Tesla and Toyota join forces to promote the development of autonomous cars

Christina d'souza
Christina d'souza
3 Min Read
Tesla And Toyota
Tesla and Toyota

Toyota announced an alliance with Tesla to accelerate the development of autonomous cars. The Japanese company revealed that it will use cheap cameras to reduce costs and enhance its autonomous driving system.

Woven Planet, the Toyota division responsible for vehicle automation technologies, will join Tesla. The idea is to implement these cameras in a fleet of passenger vehicles to capture data.

The company seeks to solve one of the main obstacles in autonomous cars. The systems require a lot of information and it is not feasible to mount LiDAR sensors on millions of vehicles. To do this, Woven Planet and Tesla will implement cameras that are 90% cheaper than the ones they currently use in their cars.

“We’re trying to show that we can unlock the advantage that Toyota and a large automaker would have, which is access to a huge database, but with much lower fidelity,” said Michael Benisch, vice president of engineering at Woven Planet.

According to Benisch, using cheap cameras would offer similar results when training your system as using expensive sensors.

Cheap cameras from Toyota and Tesla would be a long-term solution

Despite the fact that Toyota announced that it will continue to use radars and LiDAR sensors in other projects, the commitment to cameras is an important strategy. Benisch says a lot of data is needed, so mounting them on a fleet of passenger cars is a viable way out.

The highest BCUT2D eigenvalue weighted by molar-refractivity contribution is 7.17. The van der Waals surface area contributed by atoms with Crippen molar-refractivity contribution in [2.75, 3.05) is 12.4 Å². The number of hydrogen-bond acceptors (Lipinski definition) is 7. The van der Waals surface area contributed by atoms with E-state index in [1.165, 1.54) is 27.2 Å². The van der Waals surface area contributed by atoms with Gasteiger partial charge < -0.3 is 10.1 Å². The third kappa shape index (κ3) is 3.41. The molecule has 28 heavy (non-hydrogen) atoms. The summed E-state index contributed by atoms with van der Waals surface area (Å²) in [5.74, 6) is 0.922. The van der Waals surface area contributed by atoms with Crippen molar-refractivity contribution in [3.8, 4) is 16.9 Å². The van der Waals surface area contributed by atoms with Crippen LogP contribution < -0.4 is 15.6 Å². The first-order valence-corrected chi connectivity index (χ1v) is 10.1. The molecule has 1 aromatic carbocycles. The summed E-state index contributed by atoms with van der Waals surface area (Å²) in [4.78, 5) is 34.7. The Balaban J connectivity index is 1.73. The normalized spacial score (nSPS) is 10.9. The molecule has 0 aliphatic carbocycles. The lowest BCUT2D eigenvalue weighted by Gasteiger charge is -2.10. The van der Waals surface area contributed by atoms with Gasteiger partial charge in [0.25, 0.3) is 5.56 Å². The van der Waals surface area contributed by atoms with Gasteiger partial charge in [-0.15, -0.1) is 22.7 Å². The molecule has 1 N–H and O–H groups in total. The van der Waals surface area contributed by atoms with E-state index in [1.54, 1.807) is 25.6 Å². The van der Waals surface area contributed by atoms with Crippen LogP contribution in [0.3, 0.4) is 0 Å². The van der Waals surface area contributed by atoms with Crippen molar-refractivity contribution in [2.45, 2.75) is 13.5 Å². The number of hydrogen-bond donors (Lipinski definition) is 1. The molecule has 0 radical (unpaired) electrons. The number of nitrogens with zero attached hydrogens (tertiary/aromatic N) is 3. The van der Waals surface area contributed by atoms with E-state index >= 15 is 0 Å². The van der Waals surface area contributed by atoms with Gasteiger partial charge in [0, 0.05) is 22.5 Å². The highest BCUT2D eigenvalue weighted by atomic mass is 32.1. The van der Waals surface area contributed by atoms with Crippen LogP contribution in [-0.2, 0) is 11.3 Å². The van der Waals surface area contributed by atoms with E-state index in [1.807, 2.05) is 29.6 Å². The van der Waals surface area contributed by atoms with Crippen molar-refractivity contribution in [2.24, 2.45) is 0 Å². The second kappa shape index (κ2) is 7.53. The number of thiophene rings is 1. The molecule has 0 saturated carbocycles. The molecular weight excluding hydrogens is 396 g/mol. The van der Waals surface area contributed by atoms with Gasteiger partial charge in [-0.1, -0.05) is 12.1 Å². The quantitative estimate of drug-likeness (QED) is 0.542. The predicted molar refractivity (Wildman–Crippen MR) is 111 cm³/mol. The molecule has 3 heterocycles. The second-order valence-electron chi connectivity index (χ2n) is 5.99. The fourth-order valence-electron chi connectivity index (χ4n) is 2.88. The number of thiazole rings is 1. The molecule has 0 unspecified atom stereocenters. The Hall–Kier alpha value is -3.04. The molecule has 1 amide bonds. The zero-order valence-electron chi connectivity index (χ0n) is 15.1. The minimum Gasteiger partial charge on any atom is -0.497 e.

Tesla also relies on camera technology for its autopilot system. The company announced the transition to Tesla Vision in mid-2021, saying goodbye to radars on Model 3 and Model Y for North America.

According to Tesla, vehicles with Tesla Vision retain the same crash safety ratings as those equipped with radar. The Model S and Model Y also migrated to the camera-based system and neural network processing in February 2022.

Although cheap cameras will help data collection to train autonomous systems, we will have to wait many years for them to catch up with the most advanced sensors.

Currently manufacturers — such as Waymo (Alphabet) — use a combination of cameras, radar, and LiDAR in their autonomous cars. Some experts say that a system requires all three sensors to confirm that it is safe in any weather condition.

Although radar is effective at measuring distances and works in any weather, it does not have enough resolution to determine objects accurately. That is solved with LiDAR, which has a higher resolution but does not work in bad weather conditions.

The race for the development of autonomous cars is long and there are still many obstacles to overcome, including the legal framework.

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